The Saints are 19th in rushing defense, giving up 115.7 yards per game. This is an incredible amount considering that they are 10-0 and they rack up so many points that opposing teams have to give up on the run and start airing it out. The Patriots have to take advantage of this. This task lies on the shoulders of the much maligned, Laurence Maroney, who is quietly picking up steam; he seems to be ‘dithering’ less and plowing over people at the end of his runs.

4. Patriots Secondary vs. Saints Receivers

As any fantasy footballer knows, the Saints have a very potent offense, but they like to spread the ball around and on any given Sunday any particular receiver can have a big day. With Lance Moore out, the Saints still have Marquis Colston, Robert Meachem, Devery Henderson and Jeremy Shockey. Needless to say, this will be a big game for the Patriots young secondary and hopefully they can avoid any big gaffes on Monday night.

5. Saints Rushing vs. Patriots Linebackers

Apparently blitzing Drew Brees doesn’t really work; He is too smart and as a result the Saints are the least-blitzed team in the league. This coupled with the fact that the Patriots don’t have any elite pass rushers pretty much eliminates that possibility out of the game plan. So the more likely scenario is that Bill Belichick will try to contain the potent Saints rushing attack.

First Impressions – New Orleans Saints

By Greg Doyle, Patriots Daily Staff

A terrific Monday night match-up is at hand between the 10-0 Saints and 7-3 Patriots. But, despite all the hype, this is actually one of the two games the Patriots could most afford to lose along with the Carolina game, given that they’re against NFC opponents. But the reality for the Patriots is, after the loss to the Colts and with some still tough matchups on the horizon such as in Miami and in Houston, they can’t “afford” to lose any games. They may, but each one risks the coveted bye and #2 seed position once the playoffs come. So, they do in fact “need” this game and it would probably do a lot for the team’s confidence to get it as this will be the toughest opponent they’ll see the rest of this regular season.

For the Saints, they pretty much have the division sewn up. But home field advantage throughout the playoffs is still in question and they lack a “signature” win that could come at the expense of the still-feared Patriots. The Saints offense is as good as advertised and as good as the Patriots have seen in the Bill Belichick years. The Saints defense, while decent, is really pretty much middle-of-the-pack. The task for both teams, just slow down the opponent’s offense a bit and outscore them. While usually what is popularly thought to occur in NFL games never comes to pass when they actually get between the lines, this may be one time it lives up to the expectations. With these two offenses, expect a shootout and a lot of scoring and fun Monday night.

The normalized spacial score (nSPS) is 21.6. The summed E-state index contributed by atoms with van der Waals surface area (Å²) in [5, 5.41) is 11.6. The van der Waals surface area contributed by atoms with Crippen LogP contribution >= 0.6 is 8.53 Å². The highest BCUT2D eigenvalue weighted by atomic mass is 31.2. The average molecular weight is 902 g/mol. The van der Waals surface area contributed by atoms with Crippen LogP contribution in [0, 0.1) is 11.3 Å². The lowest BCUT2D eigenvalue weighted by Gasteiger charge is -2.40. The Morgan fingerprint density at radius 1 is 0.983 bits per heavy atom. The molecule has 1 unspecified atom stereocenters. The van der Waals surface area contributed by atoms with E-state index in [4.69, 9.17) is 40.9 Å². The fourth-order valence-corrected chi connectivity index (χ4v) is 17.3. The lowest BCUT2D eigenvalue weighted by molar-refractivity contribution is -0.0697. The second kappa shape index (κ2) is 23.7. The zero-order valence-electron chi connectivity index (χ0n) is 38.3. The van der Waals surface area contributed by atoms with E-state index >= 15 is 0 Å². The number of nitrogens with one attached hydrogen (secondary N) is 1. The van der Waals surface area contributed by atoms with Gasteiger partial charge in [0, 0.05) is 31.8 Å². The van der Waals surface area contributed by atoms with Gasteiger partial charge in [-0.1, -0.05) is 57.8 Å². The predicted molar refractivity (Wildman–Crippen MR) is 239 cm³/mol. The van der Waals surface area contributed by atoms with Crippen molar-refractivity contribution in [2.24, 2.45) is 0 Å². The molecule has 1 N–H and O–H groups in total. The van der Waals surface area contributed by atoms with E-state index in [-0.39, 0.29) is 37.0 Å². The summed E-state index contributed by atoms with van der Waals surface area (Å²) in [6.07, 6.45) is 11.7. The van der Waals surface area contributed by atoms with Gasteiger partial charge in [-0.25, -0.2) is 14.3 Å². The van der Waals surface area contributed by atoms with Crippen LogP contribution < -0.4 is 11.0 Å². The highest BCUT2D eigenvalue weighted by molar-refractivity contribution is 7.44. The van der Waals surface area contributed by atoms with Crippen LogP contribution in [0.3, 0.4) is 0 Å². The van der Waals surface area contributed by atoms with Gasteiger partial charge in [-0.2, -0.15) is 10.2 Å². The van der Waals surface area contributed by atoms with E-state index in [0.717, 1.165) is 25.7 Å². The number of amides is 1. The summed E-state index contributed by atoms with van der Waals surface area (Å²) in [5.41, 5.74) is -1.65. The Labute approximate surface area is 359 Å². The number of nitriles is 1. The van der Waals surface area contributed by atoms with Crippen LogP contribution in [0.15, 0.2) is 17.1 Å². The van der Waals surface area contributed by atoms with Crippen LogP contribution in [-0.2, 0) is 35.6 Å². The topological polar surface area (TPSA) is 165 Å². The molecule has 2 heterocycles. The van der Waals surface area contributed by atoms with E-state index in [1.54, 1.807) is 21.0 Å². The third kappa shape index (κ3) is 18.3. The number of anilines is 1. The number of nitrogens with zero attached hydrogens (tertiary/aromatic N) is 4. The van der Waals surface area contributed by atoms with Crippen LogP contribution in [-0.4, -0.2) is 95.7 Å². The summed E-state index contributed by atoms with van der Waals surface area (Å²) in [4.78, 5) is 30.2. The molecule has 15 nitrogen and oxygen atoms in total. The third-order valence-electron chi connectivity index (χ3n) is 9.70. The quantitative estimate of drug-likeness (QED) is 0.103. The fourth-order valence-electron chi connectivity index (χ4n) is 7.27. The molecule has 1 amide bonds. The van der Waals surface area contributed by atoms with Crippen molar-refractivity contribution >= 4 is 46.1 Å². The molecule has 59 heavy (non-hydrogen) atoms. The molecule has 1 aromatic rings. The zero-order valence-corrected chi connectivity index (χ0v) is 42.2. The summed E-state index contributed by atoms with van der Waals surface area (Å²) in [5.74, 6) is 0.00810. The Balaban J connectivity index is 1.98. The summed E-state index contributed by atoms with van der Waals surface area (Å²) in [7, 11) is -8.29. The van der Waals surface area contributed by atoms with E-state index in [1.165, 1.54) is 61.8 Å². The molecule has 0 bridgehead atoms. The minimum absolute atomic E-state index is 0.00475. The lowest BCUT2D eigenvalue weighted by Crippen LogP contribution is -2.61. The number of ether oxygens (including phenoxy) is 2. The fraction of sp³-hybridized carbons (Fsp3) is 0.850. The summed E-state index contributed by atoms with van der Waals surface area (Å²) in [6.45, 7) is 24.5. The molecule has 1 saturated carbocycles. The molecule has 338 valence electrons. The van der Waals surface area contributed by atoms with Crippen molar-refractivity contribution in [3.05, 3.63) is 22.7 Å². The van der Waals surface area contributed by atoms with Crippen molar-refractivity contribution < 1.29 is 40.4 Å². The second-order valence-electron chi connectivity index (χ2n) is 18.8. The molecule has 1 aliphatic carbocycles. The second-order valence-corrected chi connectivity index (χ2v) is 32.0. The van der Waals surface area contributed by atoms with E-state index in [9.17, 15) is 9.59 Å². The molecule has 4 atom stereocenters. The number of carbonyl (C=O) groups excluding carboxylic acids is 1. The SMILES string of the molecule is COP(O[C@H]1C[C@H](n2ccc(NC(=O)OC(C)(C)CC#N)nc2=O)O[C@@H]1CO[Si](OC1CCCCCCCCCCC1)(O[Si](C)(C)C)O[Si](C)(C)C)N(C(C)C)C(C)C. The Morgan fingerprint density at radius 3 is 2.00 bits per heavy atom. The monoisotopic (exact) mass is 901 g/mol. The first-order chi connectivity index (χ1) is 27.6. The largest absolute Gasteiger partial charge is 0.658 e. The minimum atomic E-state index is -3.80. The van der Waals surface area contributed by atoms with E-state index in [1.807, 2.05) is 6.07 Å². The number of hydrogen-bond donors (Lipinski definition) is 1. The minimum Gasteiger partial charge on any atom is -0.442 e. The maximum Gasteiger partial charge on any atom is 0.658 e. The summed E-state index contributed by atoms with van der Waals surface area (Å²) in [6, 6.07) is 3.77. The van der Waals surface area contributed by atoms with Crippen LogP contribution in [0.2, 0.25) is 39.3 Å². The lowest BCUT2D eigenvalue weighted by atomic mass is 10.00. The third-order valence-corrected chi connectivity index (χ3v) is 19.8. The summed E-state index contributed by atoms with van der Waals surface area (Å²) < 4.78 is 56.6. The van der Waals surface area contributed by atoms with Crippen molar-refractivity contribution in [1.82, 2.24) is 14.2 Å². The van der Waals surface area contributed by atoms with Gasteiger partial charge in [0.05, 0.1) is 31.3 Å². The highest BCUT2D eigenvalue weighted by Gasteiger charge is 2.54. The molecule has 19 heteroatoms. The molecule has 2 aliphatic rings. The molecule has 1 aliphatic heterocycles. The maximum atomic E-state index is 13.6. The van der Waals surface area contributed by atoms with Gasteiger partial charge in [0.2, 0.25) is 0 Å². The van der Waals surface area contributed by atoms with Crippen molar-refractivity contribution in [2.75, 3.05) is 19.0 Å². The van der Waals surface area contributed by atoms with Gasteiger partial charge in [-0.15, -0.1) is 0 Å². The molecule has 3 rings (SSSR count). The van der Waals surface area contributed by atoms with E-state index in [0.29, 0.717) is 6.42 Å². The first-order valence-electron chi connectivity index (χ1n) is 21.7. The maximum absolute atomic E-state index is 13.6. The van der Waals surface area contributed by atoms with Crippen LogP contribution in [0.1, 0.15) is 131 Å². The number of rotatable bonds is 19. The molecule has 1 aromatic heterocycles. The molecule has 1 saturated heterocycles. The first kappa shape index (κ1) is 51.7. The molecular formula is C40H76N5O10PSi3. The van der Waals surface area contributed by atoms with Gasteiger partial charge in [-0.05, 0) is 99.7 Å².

QB Drew Brees (#9):

drew_breesBrees is in the conversation with the Patriots’ Tom Brady and Colts’ Peyton Manning as the best quarterback in the NFL. Originally a second round choice of the San Diego Chargers, Brees has really developed into a top talent. Now 30 years old, there were questions about Brees’ size when he came into the NFL as he stands only 6 feet tall and isn’t the biggest guy in the world physically either. While in college Brees brought Purdue to their first Rose Bowl in 2001 in over three decades. Now with the Saints, Brees is leading the franchise to heights they’ve never known before including the 2006 NFC Championship Game and now a 10-0 record here in 2009. He has an excellent 22 to 9 TD/INT ratio and is very good moving around the pocket and throws well on the run. Brees owns a 2-0 record in his career as a starter against the Patriots and Bill Belichick, having beaten them with the Chargers back in 2002 and 2005. Still, despite his success against the Patriots this year will be only the third year in his eight years as a starting quarterback he’ll lead a team to the post-season. His career post-season record so far is 1-2.